- Differential effects of selective inhibitors targeting the PI3K/AKT/mTOR pathway in acute lymphoblastic leukemia (2013)
- Purpose: Aberrant PI3K/AKT/mTOR signaling has been linked to oncogenesis and therapy resistance in various malignancies including leukemias. In Philadelphia chromosome (Ph) positive leukemias, activation of PI3K by dysregulated BCR-ABL tyrosine kinase (TK) contributes to the pathogenesis and development of resistance to ABL-TK inhibitors (TKI). The PI3K pathway thus is an attractive therapeutic target in BCR-ABL positive leukemias, but its role in BCR-ABL negative ALL is conjectural. Moreover, the functional contribution of individual components of the PI3K pathway in ALL has not been established. Experimental Design: We compared the activity of the ATP-competitive pan-PI3K inhibitor NVP-BKM120, the allosteric mTORC1 inhibitor RAD001, the ATP-competitive dual PI3K/mTORC1/C2 inhibitors NVP-BEZ235 and NVP-BGT226 and the combined mTORC1 and mTORC2 inhibitors Torin 1, PP242 and KU-0063794 using long-term cultures of ALL cells (ALL-LTC) from patients with B-precursor ALL that expressed the BCR-ABL or TEL-ABL oncoproteins or were BCR-ABL negative. Results: Dual PI3K/mTOR inhibitors profoundly inhibited growth and survival of ALL cells irrespective of their genetic subtype and their responsiveness to ABL-TKI. Combined suppression of PI3K, mTORC1 and mTORC2 displayed greater antileukemic activity than selective inhibitors of PI3K, mTORC1 or mTORC1 and mTORC2. Conclusions: Inhibition of the PI3K/mTOR pathway is a promising therapeutic approach in patients with ALL. Greater antileukemic activity of dual PI3K/mTORC1/C2 inhibitors appears to be due to the redundant function of PI3K and mTOR. Clinical trials examining dual PI3K/mTORC1/C2 inhibitors in patients with B-precursor ALL are warranted, and should not be restricted to particular genetic subtypes.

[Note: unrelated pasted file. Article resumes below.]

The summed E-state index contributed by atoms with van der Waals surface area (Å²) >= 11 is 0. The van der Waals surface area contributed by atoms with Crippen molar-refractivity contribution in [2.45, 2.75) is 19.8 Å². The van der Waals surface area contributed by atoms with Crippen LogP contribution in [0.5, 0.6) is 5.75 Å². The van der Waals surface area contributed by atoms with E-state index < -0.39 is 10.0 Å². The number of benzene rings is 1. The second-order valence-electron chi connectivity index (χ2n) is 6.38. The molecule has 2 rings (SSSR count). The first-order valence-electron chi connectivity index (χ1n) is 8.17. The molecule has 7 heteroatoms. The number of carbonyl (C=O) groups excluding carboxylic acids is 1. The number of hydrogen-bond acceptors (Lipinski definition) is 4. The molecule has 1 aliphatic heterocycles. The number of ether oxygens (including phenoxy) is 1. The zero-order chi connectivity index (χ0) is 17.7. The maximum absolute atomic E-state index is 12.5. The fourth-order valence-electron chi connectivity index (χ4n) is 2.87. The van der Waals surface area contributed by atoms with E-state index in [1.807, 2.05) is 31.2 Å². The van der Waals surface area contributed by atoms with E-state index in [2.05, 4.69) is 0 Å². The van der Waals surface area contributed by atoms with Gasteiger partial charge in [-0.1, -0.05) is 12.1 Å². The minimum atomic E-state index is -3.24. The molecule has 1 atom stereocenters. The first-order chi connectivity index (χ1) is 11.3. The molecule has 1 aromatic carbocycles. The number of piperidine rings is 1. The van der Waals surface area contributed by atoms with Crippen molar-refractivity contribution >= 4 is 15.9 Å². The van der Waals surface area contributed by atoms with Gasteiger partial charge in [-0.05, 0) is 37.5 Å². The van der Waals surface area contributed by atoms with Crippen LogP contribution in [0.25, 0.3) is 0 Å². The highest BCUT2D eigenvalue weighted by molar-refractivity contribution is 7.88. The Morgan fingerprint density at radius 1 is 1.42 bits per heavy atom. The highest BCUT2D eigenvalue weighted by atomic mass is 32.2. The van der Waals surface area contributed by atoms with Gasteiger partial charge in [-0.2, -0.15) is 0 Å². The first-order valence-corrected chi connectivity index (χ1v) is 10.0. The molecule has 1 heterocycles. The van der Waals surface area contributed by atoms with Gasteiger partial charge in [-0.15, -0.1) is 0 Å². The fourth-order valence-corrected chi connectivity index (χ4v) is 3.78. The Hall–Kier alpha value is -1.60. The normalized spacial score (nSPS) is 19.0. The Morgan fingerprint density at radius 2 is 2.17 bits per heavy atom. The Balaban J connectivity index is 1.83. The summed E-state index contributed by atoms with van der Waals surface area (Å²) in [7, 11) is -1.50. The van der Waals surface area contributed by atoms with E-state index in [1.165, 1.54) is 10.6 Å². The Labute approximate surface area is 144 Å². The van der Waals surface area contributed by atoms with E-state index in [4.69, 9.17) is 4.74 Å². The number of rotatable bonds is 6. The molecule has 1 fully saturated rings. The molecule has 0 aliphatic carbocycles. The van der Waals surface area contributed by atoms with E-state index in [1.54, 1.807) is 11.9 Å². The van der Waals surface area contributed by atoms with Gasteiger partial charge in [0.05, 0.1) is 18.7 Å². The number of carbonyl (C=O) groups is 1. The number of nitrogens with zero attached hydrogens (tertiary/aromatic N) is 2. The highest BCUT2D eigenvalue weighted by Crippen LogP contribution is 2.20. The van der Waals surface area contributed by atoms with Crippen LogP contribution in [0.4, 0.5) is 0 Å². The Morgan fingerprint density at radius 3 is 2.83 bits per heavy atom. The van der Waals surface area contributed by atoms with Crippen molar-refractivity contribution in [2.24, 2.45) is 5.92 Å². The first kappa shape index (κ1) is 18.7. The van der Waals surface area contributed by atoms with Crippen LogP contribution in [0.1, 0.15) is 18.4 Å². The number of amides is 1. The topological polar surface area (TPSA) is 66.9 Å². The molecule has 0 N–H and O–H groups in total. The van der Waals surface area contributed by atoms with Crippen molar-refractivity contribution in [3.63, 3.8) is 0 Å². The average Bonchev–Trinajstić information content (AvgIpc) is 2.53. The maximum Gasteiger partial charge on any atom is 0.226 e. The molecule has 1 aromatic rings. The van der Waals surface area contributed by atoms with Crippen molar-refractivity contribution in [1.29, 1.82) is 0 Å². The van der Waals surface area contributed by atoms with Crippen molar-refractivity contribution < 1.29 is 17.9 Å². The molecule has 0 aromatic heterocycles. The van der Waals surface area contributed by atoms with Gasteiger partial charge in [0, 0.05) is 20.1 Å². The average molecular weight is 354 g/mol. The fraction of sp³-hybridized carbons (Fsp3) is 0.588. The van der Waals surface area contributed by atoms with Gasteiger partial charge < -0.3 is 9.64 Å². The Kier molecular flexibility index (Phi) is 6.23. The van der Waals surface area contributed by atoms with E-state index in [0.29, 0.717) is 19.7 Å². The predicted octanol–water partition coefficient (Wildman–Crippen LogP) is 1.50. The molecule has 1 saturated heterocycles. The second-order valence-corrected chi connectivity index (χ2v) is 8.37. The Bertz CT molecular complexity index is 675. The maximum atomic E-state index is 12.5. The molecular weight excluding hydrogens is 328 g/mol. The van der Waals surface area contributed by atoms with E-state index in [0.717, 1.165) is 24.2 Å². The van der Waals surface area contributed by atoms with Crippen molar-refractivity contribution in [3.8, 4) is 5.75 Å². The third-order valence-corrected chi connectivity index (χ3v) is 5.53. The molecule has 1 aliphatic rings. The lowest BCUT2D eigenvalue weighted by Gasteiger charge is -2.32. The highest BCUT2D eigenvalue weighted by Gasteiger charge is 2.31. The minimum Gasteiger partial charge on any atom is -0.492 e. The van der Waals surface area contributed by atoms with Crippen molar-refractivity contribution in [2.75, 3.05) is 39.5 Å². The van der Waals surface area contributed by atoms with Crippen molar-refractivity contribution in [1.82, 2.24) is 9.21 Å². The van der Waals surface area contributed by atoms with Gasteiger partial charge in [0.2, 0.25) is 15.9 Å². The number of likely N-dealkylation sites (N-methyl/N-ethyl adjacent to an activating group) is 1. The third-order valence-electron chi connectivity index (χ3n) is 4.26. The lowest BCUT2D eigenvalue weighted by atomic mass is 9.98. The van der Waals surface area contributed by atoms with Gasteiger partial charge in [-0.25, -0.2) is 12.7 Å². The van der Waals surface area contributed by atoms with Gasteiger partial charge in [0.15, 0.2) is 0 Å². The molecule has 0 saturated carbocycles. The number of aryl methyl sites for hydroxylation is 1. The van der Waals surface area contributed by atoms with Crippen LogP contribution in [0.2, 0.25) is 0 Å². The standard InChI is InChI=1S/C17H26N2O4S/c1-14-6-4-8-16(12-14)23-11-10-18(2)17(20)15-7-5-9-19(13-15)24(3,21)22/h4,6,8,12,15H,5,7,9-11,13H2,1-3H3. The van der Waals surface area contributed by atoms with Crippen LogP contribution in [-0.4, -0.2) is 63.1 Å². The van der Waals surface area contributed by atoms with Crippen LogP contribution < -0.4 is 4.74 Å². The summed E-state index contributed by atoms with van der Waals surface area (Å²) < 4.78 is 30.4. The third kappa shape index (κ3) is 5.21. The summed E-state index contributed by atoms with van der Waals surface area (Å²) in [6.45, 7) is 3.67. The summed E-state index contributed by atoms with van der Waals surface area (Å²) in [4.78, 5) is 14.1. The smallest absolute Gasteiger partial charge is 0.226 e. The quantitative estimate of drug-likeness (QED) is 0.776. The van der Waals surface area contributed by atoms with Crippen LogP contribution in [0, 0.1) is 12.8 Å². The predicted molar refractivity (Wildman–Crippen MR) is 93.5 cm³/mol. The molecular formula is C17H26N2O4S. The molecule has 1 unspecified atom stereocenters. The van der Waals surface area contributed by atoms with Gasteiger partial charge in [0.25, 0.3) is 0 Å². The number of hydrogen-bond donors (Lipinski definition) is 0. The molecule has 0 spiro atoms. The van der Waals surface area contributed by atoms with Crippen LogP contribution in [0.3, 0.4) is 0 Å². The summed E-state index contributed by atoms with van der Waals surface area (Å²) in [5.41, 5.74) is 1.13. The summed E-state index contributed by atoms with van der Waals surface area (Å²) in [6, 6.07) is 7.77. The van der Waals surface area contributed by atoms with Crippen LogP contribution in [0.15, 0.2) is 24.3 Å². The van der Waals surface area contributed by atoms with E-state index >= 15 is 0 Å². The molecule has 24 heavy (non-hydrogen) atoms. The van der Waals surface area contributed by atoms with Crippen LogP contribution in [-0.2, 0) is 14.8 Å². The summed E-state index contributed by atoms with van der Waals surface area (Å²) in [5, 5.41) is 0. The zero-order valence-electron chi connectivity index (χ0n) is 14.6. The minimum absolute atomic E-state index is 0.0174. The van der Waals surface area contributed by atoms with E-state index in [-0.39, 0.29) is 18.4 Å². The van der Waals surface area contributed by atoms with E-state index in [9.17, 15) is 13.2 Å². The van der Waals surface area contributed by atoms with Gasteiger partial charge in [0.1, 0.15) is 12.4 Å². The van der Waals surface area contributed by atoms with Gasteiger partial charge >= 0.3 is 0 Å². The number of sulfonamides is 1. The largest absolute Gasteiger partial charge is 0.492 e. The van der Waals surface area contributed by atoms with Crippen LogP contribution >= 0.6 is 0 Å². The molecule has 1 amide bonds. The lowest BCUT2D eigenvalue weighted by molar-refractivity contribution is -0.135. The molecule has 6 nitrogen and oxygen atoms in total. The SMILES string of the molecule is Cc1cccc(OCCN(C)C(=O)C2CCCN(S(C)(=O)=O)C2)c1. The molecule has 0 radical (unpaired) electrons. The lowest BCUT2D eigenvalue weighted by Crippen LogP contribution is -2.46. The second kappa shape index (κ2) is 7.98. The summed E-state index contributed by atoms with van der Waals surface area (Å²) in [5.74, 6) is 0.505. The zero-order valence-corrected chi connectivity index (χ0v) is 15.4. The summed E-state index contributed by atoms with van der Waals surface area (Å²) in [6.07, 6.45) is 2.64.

- Allosteric inhibition enhances the efficacy of ABL kinase inhibitors to target unmutated BCR-ABL and BCR-ABL-T315I (2012)
- Background: Chronic myelogenous leukemia (CML) and Philadelphia chromosome-positive (Ph+) acute lymphatic leukemia (Ph + ALL) are caused by the t(9;22), which fuses BCR to ABL resulting in deregulated ABL-tyrosine kinase activity. The constitutively activated BCR/ABL-kinase "escapes" the auto-inhibition mechanisms of c-ABL, such as allosteric inhibition. The ABL-kinase inhibitors (AKIs) Imatinib, Nilotinib or Dasatinib, which target the ATP-binding site, are effective in Ph + leukemia. Another molecular therapy approach targeting BCR/ABL restores allosteric inhibition. Given the fact that all AKIs fail to inhibit BCR/ABL harboring the 'gatekeeper' mutation T315I, we investigated the effects of AKIs in combination with the allosteric inhibitor GNF2 in Ph + leukemia. Methods: The efficacy of this approach on the leukemogenic potential of BCR/ABL was studied in Ba/F3 cells, primary murine bone marrow cells, and untransformed Rat-1 fibroblasts expressing BCR/ABL or BCR/ABL-T315I as well as in patient-derived long-term cultures (PDLTC) from Ph + ALL-patients. Results: Here, we show that GNF-2 increased the effects of AKIs on unmutated BCR/ABL. Interestingly, the combination of Dasatinib and GNF-2 overcame resistance of BCR/ABL-T315I in all models used in a synergistic manner. Conclusions: Our observations establish a new approach for the molecular targeting of BCR/ABL and its resistant mutants using a combination of AKIs and allosteric inhibitors.